Find fun eggnog facts, along with a recipe for the holiday season

Did you know that the “nog” in eggnog may come from “noggin,” a small, carved wooden cup used in the Middle Ages.

That’s the story, anyway. Chances are if you’re an eggnog lover, you don’t give a suit of armor where the name came from, just as long as there is plenty of the good stuff on hand.

Smith Dairy in Orrville, Ohio, has created a luscious dessert using their popular beverage. Their eggnog is ultra-pasteurized for an extended shelf life, and is packaged in a quart container with a re-sealable pour spout.

While sipping your eggnog and writing your grocery list for the Holiday Eggnog Bundt Cake with Cranberry-Pecan Filling, enjoy these eggnog factoids.

- The exact origins of eggnog are unknown, but scholars believe that it was a popular drink in medieval England, possibly beginning as a hot milk beverage called posset, common in Europe at the time.

- Milk and eggs were too expensive for most English and European commoners, so eggnog was a drink primarily for the aristocracy until the 17th century, when it made its way to America. There the ingredients were abundant enough for nearly everyone to afford.

- By the mid-19th century, eggnog had become the beverage of choice for winter social occasions, especially Christmas and New Year’s Eve, and it remains so today.

Visit to see more eggnog recipes.

Smith’s Holiday Eggnog Bundt Cake with Cranberry-Pecan Filling

1/2 cup butter

1 cup sugar

3 eggs

1 cup Smith’s eggnog

2 cups flour

3 teaspoons baking powder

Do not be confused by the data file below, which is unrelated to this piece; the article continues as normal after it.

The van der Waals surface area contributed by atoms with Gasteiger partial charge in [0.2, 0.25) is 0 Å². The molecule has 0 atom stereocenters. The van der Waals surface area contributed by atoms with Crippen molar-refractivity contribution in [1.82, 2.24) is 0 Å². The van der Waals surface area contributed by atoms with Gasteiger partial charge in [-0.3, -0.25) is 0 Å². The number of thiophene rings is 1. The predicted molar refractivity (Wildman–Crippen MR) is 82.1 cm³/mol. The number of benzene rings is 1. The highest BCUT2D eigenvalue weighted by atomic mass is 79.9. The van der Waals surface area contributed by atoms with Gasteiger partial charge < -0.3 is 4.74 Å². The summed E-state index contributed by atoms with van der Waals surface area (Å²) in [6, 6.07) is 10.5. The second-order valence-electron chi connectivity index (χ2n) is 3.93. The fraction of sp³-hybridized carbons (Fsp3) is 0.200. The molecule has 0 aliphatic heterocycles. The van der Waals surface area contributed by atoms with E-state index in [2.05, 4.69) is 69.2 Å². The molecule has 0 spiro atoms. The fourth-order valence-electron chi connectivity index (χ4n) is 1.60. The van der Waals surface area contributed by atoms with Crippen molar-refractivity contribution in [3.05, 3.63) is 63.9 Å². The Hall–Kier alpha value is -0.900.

2 teaspoons  salt

1/2 teaspoon nutmeg


1 cup canned whole berry cranberry sauce

1/2 cup chopped pecans

1/2 teaspoon nutmeg


1 cup powdered sugar

3 tablespoons Smith’s eggnog

1/2 cup chopped pecans

Preheat oven to 350 degrees. Grease and flour an 8-cup bundt pan. Prepare filling and set aside: Combine 1 cup canned whole berry cranberry sauce (using as many of the whole berries as possible), 1/2 cup pecans and 1/2 teaspoon nutmeg.

Prepare cake batter: Combine softened butter, sugar and eggs in a large mixing bowl. Add eggnog and blend.

Sift together the dry ingredients and mix into the eggnog mixture. Beat at medium speed for 3 minutes, scraping the sides of the bowl often to be sure all the ingredients are well-mixed.

Pour about half the batter into the prepared bundt pan. Drop the filling by spoonfuls into the batter, taking care not to let the filling touch the pan so that the cake will bake around the filling and the filling will not show through. Top with the remaining cake batter.

Bake for about 40 minutes or until toothpick (or uncooked piece of
spaghetti) comes out clean. Let cool for about 20 minutes and remove from the pan. Let the cake cool completely before adding the glaze. Makes 12 servings. Per Serving: 394 calories; 17 g. fat (37.4 percent calories from fat); 5 g. protein; 58 g. carbohydrate; 2 g. dietary fiber; 78 mg. cholesterol; 589 mg. sodium; 115 mg. calcium.

Exchanges: 1 grain (Starch); 0 lean meat; 3 fat; 2 1/2 other carbohydrates.